LSU’s RB depth means ball carriers must be patient

Alfred Blue sometimes wonders whether he’d be breaking off more

runs like the 45-yard touchdown he had last weekend if had he

chosen to play somewhere other than LSU.

”I’m glad I’m here, though,” said Blue, who is third on LSU’s

depth chart but is tied for the team lead in touchdowns rushing

with six. ”I don’t want to play to lose or just to play to have

good stats. … I never won a championship, so I came to LSU to do

that.”

The No. 1 Tigers average 195.1 yards rushing, which ranks second

in the Southeastern Conference behind Alabama.

However, playing running back at LSU requires patience. Coach

Les Miles has shown he’s willing to play five different tailbacks

at any given time, and no LSU rusher averages as many as 65 yards

per game.

”We expect that whoever’s number we call, that he go to the

field and give us some advantages,” said Miles, whose team is 10-0

as it prepares to play at struggling Mississippi this Saturday

night. ”It is one of the strengths of our football team that we

can get into a game where a key drive late in the game can be

manned by a guy that is talented, has fresh legs, can carry the

ball and make you miss and plays a physical brand of

football.”

Spencer Ware, a bruising back who punishes anyone who tackles

him, leads the Tigers with 150 carries for 580 yards and six

touchdowns. Next is Michael Ford, who has the speed to get to the

outside and is the preferred running back when LSU runs the

quarterback option with Jordan Jefferson. He has 101 carries for

575 yards and six touchdowns.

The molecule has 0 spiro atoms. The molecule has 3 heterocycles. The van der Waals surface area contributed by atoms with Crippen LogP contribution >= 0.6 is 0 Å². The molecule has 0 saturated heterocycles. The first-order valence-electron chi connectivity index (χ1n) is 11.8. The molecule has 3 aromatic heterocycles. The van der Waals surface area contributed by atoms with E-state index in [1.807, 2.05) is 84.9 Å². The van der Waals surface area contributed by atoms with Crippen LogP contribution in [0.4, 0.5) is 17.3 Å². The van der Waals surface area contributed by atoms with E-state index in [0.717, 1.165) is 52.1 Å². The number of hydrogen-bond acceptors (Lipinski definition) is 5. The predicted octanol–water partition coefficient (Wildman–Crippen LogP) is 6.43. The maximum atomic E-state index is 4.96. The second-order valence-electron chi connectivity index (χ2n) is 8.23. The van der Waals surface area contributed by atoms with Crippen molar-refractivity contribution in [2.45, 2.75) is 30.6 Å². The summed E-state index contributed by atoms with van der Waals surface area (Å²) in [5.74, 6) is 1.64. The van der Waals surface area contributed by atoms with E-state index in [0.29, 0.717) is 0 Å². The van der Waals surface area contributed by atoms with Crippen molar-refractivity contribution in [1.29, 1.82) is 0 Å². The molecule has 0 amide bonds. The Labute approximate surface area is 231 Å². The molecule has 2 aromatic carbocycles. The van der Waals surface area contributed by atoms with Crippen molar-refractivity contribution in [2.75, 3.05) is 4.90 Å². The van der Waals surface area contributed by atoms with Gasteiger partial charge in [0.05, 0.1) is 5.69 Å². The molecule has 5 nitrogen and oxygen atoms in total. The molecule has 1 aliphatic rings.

Blue, who like Ware and Ford is a sophomore, has carried 66

times for 375 yards. Then there are freshman backs Kenny Hilliard

and Terrence Magee. Hilliard, who is 5-foot-11, 240 pounds, has

become a regular in short-yardage situations and has four TDs.

Magee, a former high school quarterback who one day could emerge as

a wildcat threat, has played the least of LSU’s top five tailbacks,

but also has found the end zone this season.

”We’ve got a stable of backs,” LSU offensive guard Will

Blackwell said. ”It’s got to be tough not being able to play every

play, but … guys come here knowing that’s probably going to

happen. We recruit the best.”

Blue said he has learned that the strengths and weaknesses of an

opponent’s defense – and not so much LSU’s depth chart at running

back – often has more to do with who gets the most carries in a

particular game.

In LSU’s 9-6 overtime win at Alabama, Ware was struggling to

gain significant yardage against a Crimson Tide defense that is

stout through the middle. And with Jefferson in the game at

quarterback for most of the second half, LSU decided to attack the

perimeter, and Ford wound up as LSU’s leading rusher with 73 yards

on 11 carries.

Last week against Western Kentucky, LSU got off to a sluggish

start and led only 14-7 at halftime. Blue, who did not play in the

first half, carried nine times for team-leading 119 yards in the

last two quarters.

Blue said it can be ”a little” frustrating watching an entire

half from the sideline as he did last week, but added, ”You can’t

be greedy. You’ve just got to wait your turn and be humble, and

when your time comes, you just seize the moment.”

In practice, meanwhile, competition among the running backs is

intense as each one makes his case for as much playing time as

possible.

”It’s a lot of motivation,” Blue said. ”We’re all good backs

and to win a championship you need depth in the backfield in case

somebody gets hurt. Then you know you’ve got another one that can

go in and get the job done, or two more or three more that can get

the job done.

”We push each other every day to do great because we know we’re

trying to win a national championship,” Blue added, ”and we know

we’ve got to improve every week to get there.”